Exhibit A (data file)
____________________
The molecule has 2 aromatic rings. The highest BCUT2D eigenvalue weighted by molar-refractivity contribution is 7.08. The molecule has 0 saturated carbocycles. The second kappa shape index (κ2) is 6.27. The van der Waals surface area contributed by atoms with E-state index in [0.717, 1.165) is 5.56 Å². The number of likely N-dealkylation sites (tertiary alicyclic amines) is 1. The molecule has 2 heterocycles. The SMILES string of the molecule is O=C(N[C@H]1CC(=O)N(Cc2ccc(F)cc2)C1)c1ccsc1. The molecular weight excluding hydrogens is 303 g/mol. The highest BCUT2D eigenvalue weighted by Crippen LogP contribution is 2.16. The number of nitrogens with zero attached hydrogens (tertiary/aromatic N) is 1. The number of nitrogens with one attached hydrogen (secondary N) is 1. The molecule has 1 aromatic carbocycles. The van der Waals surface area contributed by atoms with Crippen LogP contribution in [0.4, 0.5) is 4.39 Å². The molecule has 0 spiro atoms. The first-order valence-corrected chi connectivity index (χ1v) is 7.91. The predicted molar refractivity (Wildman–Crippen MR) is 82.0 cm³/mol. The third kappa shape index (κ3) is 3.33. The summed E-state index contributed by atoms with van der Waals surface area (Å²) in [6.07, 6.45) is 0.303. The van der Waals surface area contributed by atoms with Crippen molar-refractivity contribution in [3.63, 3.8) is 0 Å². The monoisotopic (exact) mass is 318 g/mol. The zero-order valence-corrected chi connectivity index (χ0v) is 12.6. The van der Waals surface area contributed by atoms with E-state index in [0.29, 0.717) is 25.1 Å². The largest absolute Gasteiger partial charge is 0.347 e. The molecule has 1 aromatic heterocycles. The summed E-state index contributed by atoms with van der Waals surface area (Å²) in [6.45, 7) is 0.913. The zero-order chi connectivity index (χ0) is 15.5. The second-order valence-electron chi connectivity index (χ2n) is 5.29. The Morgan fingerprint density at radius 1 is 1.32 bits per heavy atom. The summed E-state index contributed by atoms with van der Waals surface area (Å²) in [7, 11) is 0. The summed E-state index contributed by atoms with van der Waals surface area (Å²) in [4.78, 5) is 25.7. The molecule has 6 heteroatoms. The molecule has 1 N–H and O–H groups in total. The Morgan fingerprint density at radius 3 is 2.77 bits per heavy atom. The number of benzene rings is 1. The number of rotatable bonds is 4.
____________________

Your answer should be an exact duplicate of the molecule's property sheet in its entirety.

The molecule has 2 aromatic rings. The highest BCUT2D eigenvalue weighted by molar-refractivity contribution is 7.08. The molecule has 0 saturated carbocycles. The second kappa shape index (κ2) is 6.27. The van der Waals surface area contributed by atoms with E-state index in [0.717, 1.165) is 5.56 Å². The number of likely N-dealkylation sites (tertiary alicyclic amines) is 1. The molecule has 2 heterocycles. The SMILES string of the molecule is O=C(N[C@H]1CC(=O)N(Cc2ccc(F)cc2)C1)c1ccsc1. The molecular weight excluding hydrogens is 303 g/mol. The highest BCUT2D eigenvalue weighted by Crippen LogP contribution is 2.16. The number of nitrogens with zero attached hydrogens (tertiary/aromatic N) is 1. The number of nitrogens with one attached hydrogen (secondary N) is 1. The molecule has 1 aromatic carbocycles. The van der Waals surface area contributed by atoms with Crippen LogP contribution in [0.4, 0.5) is 4.39 Å². The molecule has 0 spiro atoms. The first-order valence-corrected chi connectivity index (χ1v) is 7.91. The predicted molar refractivity (Wildman–Crippen MR) is 82.0 cm³/mol. The third kappa shape index (κ3) is 3.33. The summed E-state index contributed by atoms with van der Waals surface area (Å²) in [6.07, 6.45) is 0.303. The van der Waals surface area contributed by atoms with Crippen molar-refractivity contribution in [3.63, 3.8) is 0 Å². The monoisotopic (exact) mass is 318 g/mol. The zero-order valence-corrected chi connectivity index (χ0v) is 12.6. The van der Waals surface area contributed by atoms with E-state index in [0.29, 0.717) is 25.1 Å². The largest absolute Gasteiger partial charge is 0.347 e. The molecule has 1 aromatic heterocycles. The summed E-state index contributed by atoms with van der Waals surface area (Å²) in [6.45, 7) is 0.913. The zero-order chi connectivity index (χ0) is 15.5. The second-order valence-electron chi connectivity index (χ2n) is 5.29. The Morgan fingerprint density at radius 1 is 1.32 bits per heavy atom. The summed E-state index contributed by atoms with van der Waals surface area (Å²) in [7, 11) is 0. The summed E-state index contributed by atoms with van der Waals surface area (Å²) in [4.78, 5) is 25.7. The molecule has 6 heteroatoms. The molecule has 1 N–H and O–H groups in total. The Morgan fingerprint density at radius 3 is 2.77 bits per heavy atom. The number of benzene rings is 1. The number of rotatable bonds is 4.